Update and Working Monitor Over Serial

A project log for MC68000 Computer

My attempt at building a small computer based around a full Motorola 68000 processor.

Hayden KroepflHayden Kroepfl 08/31/2015 at 05:020 Comments

So a lot has changed since my last update on here, I've redone the address decoding to use a 74138 3-8 line decoder to allow me to partition the address space. I've added some status LEDs to help show the state the computer is sitting in, so I don't need to break out the logic probe as often. And the final, and probably the most important, addition is that I've added a 68681 Duart chip, giving me a means of input and output.

The 68681 chip wasn't a too difficult of a chip to add in, you just need to map it into the address space with it's chip select, attach it's 4 register select lines to the address bus, and tie it's 8 data lines onto one of the data buses. The other thing that adding it changed was necessitating me to add some /DTACK logic, rather than just grounding it, as the 68681 puts out a dtack signal. This was accomplished by using one of the open collector inverters to ground /DTACK when the 68681 isn't selected, but when it is selected it passes the /DTACK signal from the 68681 through a resistor to the 68000.

On the software side of things, my first tests were to get the 68681 to output something useful, for a while I wasn't succeeding and ended up putting the project on hold for a while. Fast forward to a couple weeks ago, I sat down to try and get it working again, and after writing the initialization code again (with the help of some online resources) I managed to get a Hello World! out of it. My computer was finally properly working.

My next thought was to try and get a simple BASIC interpreter ported over to it, I quickly found a 68000 version of Tiny BASIC, which I modified the I/O to match my setup. As well as changing where it assumed RAM was. After quite a bit of debugging I finally got it to a partially working state as shown below.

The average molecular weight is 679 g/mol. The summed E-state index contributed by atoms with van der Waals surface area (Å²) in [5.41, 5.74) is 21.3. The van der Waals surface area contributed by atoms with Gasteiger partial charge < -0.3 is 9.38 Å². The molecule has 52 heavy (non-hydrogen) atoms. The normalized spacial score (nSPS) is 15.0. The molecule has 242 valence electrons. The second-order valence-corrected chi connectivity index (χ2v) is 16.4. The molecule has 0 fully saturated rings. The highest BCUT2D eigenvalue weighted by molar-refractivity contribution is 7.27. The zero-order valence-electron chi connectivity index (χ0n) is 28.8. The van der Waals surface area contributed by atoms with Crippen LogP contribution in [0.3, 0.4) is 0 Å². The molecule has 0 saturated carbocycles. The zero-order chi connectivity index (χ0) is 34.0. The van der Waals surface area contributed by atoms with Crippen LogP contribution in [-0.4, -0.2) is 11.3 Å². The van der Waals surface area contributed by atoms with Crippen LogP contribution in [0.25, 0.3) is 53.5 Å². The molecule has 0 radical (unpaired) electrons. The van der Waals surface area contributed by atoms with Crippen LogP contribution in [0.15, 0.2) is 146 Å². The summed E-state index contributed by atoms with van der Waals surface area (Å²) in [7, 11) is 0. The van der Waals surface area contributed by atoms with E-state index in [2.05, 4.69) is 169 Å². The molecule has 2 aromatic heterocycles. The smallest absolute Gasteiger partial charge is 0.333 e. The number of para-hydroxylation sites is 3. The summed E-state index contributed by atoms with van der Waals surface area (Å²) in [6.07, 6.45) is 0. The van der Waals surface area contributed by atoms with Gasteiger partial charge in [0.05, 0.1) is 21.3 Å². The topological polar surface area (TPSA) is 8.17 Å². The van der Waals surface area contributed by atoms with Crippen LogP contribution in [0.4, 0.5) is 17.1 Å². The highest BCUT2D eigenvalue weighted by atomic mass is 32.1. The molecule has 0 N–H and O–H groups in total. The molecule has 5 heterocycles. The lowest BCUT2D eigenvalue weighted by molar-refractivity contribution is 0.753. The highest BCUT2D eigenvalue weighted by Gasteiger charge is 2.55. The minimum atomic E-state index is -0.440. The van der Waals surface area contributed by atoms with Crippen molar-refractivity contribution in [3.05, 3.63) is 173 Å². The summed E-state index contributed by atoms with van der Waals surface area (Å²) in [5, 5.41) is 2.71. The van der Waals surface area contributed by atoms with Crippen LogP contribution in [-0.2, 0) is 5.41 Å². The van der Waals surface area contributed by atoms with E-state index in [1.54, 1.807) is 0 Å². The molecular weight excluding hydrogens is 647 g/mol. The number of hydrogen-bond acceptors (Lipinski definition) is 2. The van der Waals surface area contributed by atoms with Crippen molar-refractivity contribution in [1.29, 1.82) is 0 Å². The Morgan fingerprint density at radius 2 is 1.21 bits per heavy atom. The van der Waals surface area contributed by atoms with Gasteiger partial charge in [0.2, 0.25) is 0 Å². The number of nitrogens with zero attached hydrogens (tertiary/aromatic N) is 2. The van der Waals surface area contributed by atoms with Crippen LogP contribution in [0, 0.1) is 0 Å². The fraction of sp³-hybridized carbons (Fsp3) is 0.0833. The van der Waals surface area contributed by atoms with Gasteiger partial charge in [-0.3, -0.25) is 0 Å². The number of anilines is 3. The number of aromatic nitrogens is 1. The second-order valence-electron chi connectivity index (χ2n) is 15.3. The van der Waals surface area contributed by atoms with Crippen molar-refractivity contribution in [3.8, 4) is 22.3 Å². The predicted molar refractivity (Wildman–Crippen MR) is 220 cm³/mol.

I was able to get it to do get it to do a few things in interactive mode, namely the PRINT statement, but when I tried to store a program line, it would lock up. I tried doing some debugging over the serial port (hence the 1256634 on the last line) but what it was doing wasn't making much sense. In the end I was getting frustrated with it and moved on to writing my own program for the machine from scratch.

Enter my ROM Monitor. I decided I wanted to have a simple ROM Monitor program that would let me examine memory, deposit values into memory, as well as jump and execute to any address. I used this project as a way of getting some experience coding 68k assembly, as this computer is the first time I had done so. MarkeyJester's 68k Tutorial was a very nice reference for quickly learning the instructions I needed. Since I didn't want to spend all the time debugging over the serial port, flashing many ROMs and such I chose to use the built in simulator in Easy68k. What I did was write the I/O routines into functions that used the simulators I/O routines, so that when I was ready I'd swap in the routines I had written for the Tiny BASIC. After getting the monitor working as I wanted it in the simulator I finally flashed it to my ROM. Now it would have been great if it had worked perfectly first time, but there turned out to be a bug, when the examine function was told to examine more than 16 bytes at a time it would increment the address by 0x110 bytes instead, after a bunch of debugging I found the culprit, I was using only a byte of r4 (and so was using .b instructions), but I was doing a suba.l with it on an address, thus in the simulator where r4 was initialized to 0, it would work since the upper bytes were all 0, but on the real hardware where r4's initial state was unknown it failed. After fixing the code to initialize r4 and r3 in the dumpRAM routine, it worked perfectly on the real hardware.

Now as for what I'll be doing next, I'm not too sure. I may start with merging this and my arduino NTSC serial terminal project to give this computer a real computer feel. And having a TV output and keyboard would definitely do that. I also might give another try to porting a BASIC interpreter to it.

I posted my monitor over to my github if anyone feels like taking a look at it and/or using it.